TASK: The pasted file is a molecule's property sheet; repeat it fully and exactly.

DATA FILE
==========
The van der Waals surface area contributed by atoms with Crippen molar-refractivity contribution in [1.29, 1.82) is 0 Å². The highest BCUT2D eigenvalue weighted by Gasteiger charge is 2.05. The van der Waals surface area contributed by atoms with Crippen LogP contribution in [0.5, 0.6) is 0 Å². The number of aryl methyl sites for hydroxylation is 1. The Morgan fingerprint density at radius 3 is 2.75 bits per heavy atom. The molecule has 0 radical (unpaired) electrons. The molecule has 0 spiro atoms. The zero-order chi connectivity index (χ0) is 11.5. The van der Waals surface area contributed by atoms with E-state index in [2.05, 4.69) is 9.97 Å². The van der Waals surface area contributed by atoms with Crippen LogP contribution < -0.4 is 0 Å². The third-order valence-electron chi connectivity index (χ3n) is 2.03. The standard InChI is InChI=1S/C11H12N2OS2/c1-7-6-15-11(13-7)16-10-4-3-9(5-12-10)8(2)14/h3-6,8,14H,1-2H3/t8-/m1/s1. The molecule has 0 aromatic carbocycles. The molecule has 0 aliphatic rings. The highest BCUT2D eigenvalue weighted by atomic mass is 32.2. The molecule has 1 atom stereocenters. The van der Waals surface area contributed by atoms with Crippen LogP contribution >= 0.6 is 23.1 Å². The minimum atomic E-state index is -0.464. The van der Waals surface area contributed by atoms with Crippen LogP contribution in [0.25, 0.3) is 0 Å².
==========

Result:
The van der Waals surface area contributed by atoms with Crippen molar-refractivity contribution in [1.29, 1.82) is 0 Å². The highest BCUT2D eigenvalue weighted by Gasteiger charge is 2.05. The van der Waals surface area contributed by atoms with Crippen LogP contribution in [0.5, 0.6) is 0 Å². The number of aryl methyl sites for hydroxylation is 1. The Morgan fingerprint density at radius 3 is 2.75 bits per heavy atom. The molecule has 0 radical (unpaired) electrons. The molecule has 0 spiro atoms. The zero-order chi connectivity index (χ0) is 11.5. The van der Waals surface area contributed by atoms with E-state index in [2.05, 4.69) is 9.97 Å². The van der Waals surface area contributed by atoms with Crippen LogP contribution < -0.4 is 0 Å². The third-order valence-electron chi connectivity index (χ3n) is 2.03. The standard InChI is InChI=1S/C11H12N2OS2/c1-7-6-15-11(13-7)16-10-4-3-9(5-12-10)8(2)14/h3-6,8,14H,1-2H3/t8-/m1/s1. The molecule has 0 aromatic carbocycles. The molecule has 0 aliphatic rings. The highest BCUT2D eigenvalue weighted by atomic mass is 32.2. The molecule has 1 atom stereocenters. The van der Waals surface area contributed by atoms with Crippen LogP contribution >= 0.6 is 23.1 Å². The minimum atomic E-state index is -0.464. The van der Waals surface area contributed by atoms with Crippen LogP contribution in [0.25, 0.3) is 0 Å².